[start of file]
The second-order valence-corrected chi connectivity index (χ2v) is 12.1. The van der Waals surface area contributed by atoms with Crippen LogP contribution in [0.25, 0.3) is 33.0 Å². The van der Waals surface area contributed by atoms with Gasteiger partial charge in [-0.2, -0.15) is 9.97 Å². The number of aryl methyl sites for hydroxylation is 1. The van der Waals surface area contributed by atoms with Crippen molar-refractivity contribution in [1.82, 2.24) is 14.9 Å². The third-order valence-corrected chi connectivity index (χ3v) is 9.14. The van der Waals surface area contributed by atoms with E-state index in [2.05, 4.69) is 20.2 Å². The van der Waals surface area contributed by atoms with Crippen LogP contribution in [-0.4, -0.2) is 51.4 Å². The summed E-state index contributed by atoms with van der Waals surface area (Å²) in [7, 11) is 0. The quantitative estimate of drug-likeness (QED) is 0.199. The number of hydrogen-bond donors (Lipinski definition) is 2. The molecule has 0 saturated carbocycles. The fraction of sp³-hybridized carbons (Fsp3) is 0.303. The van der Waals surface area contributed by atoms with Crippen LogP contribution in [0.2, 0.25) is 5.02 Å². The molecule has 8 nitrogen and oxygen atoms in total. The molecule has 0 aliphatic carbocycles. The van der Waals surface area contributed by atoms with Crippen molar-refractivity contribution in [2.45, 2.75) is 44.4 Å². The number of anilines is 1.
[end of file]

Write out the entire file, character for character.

The second-order valence-corrected chi connectivity index (χ2v) is 12.1. The van der Waals surface area contributed by atoms with Crippen LogP contribution in [0.25, 0.3) is 33.0 Å². The van der Waals surface area contributed by atoms with Gasteiger partial charge in [-0.2, -0.15) is 9.97 Å². The number of aryl methyl sites for hydroxylation is 1. The van der Waals surface area contributed by atoms with Crippen molar-refractivity contribution in [1.82, 2.24) is 14.9 Å². The third-order valence-corrected chi connectivity index (χ3v) is 9.14. The van der Waals surface area contributed by atoms with E-state index in [2.05, 4.69) is 20.2 Å². The van der Waals surface area contributed by atoms with Crippen LogP contribution in [-0.4, -0.2) is 51.4 Å². The summed E-state index contributed by atoms with van der Waals surface area (Å²) in [7, 11) is 0. The quantitative estimate of drug-likeness (QED) is 0.199. The number of hydrogen-bond donors (Lipinski definition) is 2. The molecule has 0 saturated carbocycles. The fraction of sp³-hybridized carbons (Fsp3) is 0.303. The van der Waals surface area contributed by atoms with Crippen LogP contribution in [0.2, 0.25) is 5.02 Å². The molecule has 8 nitrogen and oxygen atoms in total. The molecule has 0 aliphatic carbocycles. The van der Waals surface area contributed by atoms with Crippen molar-refractivity contribution in [2.45, 2.75) is 44.4 Å². The number of anilines is 1.